Mister Roberts is aboard a US cargo ship, working in the Pacific during the Second World War. He'd do anything to leave the quiet of the ship to join in the "action". Trouble is, the captain of the ship, is a bit of a tyrant, and isn't willing to sign Roberts' transfer requests. Also on board is Ensign Pulver, who avoids work as best he can, whilst living off the riches of his buying and selling. Roberts and the crew are in constant battle, even over the smallest of disagreements. Written by
Now . . . Hilariously on the Screen !
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Did You Know?
Although he played the part of Lt. (j.g.) Doug Roberts on Broadway, Henry Fonda
was not the first choice to recreate the role for the film version (the producers felt the 50-year-old Fonda too old to play the role). The producers first wanted Marlon Brando
, but he was committed to another project at the time and could not get out of it. Then they turned to Tyrone Power
. However, director John Ford
insisted on Fonda; they had made several successful films together and Ford said that he would not direct the film without him. Since the producers needed the director with six Academy Awards to helm the film, they gave in. Ironically, once filming began, Ford and Fonda saw eye to eye on almost nothing. Fonda had played the character on Broadway for two years and felt he knew the character inside out. Ford had other ideas, and on his set you saw things his way or you saw the door. Things came to a head when, during a meeting which the producers called with Fonda and Ford to clear the air, Ford sucker-punched Fonda. Ford left the production soon after (Ford's war-related health reasons were given as the official explanation). Mervyn LeRoy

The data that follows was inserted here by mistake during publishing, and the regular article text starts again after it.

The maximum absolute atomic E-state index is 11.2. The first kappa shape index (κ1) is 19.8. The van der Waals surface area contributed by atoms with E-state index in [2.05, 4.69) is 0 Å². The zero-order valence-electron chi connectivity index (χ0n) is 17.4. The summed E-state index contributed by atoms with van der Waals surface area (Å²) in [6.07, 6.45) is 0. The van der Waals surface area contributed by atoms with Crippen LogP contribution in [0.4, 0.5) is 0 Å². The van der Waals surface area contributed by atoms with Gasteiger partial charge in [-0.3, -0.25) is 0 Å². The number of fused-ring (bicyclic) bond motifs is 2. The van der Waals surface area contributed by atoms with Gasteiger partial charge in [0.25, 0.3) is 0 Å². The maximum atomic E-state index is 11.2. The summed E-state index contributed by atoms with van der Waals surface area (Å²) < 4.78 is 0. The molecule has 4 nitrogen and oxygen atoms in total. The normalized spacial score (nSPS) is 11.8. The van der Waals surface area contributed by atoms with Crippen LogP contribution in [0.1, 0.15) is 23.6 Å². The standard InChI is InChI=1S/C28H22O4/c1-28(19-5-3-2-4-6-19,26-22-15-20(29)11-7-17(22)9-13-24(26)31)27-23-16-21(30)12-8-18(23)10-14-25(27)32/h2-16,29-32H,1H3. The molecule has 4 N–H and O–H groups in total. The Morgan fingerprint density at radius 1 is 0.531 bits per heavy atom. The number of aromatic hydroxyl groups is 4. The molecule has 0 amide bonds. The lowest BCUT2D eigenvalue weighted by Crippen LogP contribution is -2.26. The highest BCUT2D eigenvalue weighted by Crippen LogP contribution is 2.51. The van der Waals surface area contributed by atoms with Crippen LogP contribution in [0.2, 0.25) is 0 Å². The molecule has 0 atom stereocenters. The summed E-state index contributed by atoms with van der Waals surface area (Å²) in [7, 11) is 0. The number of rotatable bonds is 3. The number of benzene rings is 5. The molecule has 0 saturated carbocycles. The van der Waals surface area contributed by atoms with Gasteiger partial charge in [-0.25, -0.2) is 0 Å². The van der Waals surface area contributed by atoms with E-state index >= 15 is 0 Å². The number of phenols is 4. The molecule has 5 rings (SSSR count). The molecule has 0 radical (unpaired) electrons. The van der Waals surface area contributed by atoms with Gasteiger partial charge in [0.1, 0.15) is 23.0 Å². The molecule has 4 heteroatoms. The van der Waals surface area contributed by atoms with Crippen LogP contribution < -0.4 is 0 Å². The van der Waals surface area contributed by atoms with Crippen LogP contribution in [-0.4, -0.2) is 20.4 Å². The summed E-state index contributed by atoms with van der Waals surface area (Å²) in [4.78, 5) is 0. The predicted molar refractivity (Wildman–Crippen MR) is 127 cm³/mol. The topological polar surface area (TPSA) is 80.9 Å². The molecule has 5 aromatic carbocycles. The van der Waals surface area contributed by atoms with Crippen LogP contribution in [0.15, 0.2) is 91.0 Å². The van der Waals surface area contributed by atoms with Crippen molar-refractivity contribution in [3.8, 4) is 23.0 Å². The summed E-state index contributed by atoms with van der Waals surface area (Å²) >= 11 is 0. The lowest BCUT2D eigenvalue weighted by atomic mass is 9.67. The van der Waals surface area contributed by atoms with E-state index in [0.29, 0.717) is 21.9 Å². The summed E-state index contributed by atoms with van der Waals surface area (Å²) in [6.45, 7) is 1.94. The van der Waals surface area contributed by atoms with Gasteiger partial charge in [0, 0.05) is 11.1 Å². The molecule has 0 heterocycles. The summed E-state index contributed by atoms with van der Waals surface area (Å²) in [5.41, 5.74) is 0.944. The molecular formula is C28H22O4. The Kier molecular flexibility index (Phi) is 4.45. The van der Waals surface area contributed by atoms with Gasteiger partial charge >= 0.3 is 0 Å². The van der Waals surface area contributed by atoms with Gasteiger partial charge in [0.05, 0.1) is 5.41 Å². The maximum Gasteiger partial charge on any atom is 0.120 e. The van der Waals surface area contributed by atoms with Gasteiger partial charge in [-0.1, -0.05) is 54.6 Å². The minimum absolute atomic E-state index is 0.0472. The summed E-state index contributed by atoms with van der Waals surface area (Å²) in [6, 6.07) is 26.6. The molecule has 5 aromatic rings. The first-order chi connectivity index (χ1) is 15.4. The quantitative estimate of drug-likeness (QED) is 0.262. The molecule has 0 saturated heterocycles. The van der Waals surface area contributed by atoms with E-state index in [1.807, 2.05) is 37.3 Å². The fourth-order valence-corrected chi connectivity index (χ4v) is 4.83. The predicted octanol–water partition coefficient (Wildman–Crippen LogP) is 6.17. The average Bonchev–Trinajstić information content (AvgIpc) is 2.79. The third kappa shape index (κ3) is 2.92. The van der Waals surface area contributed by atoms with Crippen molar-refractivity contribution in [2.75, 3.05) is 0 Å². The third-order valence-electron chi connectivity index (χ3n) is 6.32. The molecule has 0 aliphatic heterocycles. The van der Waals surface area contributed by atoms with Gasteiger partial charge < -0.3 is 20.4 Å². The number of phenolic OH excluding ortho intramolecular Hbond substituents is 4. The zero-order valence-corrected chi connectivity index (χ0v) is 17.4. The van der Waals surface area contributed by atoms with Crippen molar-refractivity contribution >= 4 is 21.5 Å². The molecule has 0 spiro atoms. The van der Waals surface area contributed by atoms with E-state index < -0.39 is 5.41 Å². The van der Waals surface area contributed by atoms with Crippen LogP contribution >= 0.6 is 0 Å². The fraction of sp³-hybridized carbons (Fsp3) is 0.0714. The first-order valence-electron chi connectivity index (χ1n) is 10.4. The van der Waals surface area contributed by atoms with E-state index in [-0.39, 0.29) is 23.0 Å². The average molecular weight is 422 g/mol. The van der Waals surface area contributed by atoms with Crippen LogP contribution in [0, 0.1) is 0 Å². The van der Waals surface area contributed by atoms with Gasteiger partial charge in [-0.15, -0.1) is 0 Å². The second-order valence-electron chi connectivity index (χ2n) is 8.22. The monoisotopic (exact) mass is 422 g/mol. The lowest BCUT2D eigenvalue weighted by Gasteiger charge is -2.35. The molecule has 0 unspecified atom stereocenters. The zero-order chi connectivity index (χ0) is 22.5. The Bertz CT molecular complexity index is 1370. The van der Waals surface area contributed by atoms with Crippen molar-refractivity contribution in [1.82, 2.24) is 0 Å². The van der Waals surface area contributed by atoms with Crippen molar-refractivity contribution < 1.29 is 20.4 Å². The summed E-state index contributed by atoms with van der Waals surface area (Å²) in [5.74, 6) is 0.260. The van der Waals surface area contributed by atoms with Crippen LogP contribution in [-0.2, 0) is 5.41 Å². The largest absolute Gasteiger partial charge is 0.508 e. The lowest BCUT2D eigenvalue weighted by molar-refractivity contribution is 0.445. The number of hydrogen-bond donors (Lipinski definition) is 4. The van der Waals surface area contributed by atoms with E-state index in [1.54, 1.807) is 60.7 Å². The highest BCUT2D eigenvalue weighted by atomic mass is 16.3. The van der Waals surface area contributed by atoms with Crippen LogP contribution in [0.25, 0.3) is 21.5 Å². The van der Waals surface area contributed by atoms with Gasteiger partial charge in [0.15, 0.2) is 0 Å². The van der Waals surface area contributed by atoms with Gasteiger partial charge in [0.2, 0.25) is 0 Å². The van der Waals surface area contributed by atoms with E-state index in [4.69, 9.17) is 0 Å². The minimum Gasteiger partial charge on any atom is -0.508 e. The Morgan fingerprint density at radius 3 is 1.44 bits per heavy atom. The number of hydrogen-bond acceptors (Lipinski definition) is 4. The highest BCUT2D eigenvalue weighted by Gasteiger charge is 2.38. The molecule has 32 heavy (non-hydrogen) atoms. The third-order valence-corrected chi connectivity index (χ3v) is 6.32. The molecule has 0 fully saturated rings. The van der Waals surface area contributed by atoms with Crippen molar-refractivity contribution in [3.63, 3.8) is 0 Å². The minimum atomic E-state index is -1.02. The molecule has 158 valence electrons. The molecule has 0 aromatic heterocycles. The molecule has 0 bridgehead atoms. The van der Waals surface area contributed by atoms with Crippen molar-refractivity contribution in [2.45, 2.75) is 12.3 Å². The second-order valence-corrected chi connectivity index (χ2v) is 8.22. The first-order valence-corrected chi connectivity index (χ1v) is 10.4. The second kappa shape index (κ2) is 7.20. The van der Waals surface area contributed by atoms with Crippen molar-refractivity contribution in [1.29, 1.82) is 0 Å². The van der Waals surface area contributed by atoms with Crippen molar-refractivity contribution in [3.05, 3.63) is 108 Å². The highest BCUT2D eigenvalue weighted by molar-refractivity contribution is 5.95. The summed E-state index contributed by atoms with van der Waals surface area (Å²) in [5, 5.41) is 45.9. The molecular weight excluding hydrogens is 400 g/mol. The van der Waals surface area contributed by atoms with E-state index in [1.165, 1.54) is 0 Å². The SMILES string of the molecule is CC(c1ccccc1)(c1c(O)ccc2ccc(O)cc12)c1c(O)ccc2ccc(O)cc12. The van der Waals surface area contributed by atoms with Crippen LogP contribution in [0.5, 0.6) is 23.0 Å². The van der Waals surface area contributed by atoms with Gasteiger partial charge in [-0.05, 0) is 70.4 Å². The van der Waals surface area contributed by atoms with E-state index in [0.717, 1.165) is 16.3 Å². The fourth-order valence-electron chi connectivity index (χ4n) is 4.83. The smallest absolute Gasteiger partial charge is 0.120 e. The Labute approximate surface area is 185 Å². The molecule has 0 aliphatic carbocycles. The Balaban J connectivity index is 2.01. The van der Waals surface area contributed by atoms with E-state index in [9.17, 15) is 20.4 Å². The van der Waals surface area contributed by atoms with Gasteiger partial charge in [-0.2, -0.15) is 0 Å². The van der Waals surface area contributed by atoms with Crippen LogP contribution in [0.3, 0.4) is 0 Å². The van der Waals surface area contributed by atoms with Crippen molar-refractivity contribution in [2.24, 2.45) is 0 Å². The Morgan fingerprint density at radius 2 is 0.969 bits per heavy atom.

, and later Joshua Logan
--the director of the Broadway play--took over directing duties and finished the film. The decision was made to keep Ford's and LeRoy's name in the final credits. See more
When Doc corks the bottle of alcohol, the cork appears out of nowhere. See more
Shore Patrol Officer
A little while ago, six men from your ship broke into the home of the French Colonial Governor. They started throwing things through a plate glass living room window. We found some of the things on the lawn. Large world globe. Small love seat. A lot of books. A bust of Balzac. The French writer? We also found an Army private first class. He was unconscious at the time. He claims they threw him, too.
Through the window?
Shore Patrol Officer
That's right. It seems he took them there for a little joke. He didn't tell ...
The Stars and Stripes Forever
Written by John Philip Sousa See more